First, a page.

…the government’s policies…are a stench in the nostrils of decent people, an offense against morality, an abandonment of reason, an affront to human dignity, an improper restraint upon proper freedom and liberty, a disgrace to any civilized society, and a violation of all that this nation stands for.

Jack Nichols, Frank Kameny, and other members of the Washington Mattachine Society picketing the White House, April, 1965.

Kameny lost the case, but was undeterred. He, along with Jack Nichols, co-founded the Mattachine Society of Washington, D.C. The Mattachine Society elsewhere was know for being rather conservative in their tactics, but Kameny’s leadership of the Washington chapter brought an unprecedented boldness to gay activism. The Washington chapter organized the very first picket for gay rights in front of the White House on April 17, 1965, and that was followed by further pickets in front of the Pentagon, the Civil Service Commission, and, in cooperation with other East Coast activists, in front of Philadelphia’s City Hall.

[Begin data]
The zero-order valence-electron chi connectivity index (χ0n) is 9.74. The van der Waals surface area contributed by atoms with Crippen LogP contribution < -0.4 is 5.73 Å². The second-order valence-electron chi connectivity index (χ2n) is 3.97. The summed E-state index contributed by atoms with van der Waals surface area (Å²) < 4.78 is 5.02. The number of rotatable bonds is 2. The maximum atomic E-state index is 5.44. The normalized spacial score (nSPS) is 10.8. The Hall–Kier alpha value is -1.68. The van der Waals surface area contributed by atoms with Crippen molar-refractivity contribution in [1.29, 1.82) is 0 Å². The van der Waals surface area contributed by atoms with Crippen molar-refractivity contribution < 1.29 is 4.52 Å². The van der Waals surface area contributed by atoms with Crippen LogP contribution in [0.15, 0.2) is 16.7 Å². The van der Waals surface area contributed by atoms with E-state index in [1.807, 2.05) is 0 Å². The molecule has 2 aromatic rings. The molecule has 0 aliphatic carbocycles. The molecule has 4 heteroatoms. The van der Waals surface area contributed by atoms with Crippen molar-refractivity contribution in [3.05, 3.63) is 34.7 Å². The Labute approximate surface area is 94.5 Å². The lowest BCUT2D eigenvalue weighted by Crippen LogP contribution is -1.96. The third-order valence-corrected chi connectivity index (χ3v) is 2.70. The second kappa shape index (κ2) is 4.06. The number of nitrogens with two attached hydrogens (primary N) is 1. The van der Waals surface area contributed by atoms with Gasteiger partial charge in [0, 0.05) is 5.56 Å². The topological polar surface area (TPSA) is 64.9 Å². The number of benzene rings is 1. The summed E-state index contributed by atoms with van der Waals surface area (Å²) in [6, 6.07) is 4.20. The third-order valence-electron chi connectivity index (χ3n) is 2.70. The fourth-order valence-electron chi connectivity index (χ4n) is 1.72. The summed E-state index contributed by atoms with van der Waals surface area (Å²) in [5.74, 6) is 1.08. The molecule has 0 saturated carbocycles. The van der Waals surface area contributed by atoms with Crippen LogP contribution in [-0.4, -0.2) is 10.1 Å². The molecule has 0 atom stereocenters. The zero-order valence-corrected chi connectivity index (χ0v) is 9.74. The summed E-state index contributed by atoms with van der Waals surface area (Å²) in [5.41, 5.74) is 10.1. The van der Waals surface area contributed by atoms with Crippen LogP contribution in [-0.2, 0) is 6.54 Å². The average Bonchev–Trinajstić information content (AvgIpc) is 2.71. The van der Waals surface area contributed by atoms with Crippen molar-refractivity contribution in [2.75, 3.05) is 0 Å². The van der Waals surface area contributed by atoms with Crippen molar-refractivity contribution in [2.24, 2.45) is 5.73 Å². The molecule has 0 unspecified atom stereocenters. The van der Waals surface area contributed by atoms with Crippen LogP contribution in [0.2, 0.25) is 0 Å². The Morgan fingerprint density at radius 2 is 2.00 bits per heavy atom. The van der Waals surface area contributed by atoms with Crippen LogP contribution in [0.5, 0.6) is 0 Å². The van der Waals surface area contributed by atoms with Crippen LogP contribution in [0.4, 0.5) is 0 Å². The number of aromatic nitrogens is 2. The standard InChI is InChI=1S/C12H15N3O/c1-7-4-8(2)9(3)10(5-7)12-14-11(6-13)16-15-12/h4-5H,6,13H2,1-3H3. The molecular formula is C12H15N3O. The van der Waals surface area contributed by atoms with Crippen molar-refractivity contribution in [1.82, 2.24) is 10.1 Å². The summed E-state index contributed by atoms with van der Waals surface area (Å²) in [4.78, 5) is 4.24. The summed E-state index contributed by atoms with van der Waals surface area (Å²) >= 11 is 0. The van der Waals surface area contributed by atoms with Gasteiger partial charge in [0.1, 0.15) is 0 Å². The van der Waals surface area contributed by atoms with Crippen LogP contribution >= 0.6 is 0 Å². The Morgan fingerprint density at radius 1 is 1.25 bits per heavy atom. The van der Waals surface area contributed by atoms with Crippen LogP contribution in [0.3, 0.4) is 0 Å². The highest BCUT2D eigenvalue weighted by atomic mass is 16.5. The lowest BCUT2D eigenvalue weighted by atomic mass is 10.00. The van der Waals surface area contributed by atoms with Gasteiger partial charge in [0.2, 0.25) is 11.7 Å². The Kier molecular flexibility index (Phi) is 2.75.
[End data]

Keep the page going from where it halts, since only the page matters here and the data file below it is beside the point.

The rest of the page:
Inspired by the civil rights movement’s slogan “Black is Beautiful,” Kameny coined the phrase “Gay Is Good.” That message may appear rather simple today, but it was a particularly significant slogan for 1968 when homosexuality was still considered both a mental illness and a criminal act. It was also a message that many gay people didn’t understand or fully believe themselves. Kameny didn’t just want to change how the laws treated gay people, he also wanted gay people to see themselves as fully equal to everyone else as people, deserving full equality not as a priveledge to be won but as a right earned at birth. In an email exchange with me in 2007, Frank reflected: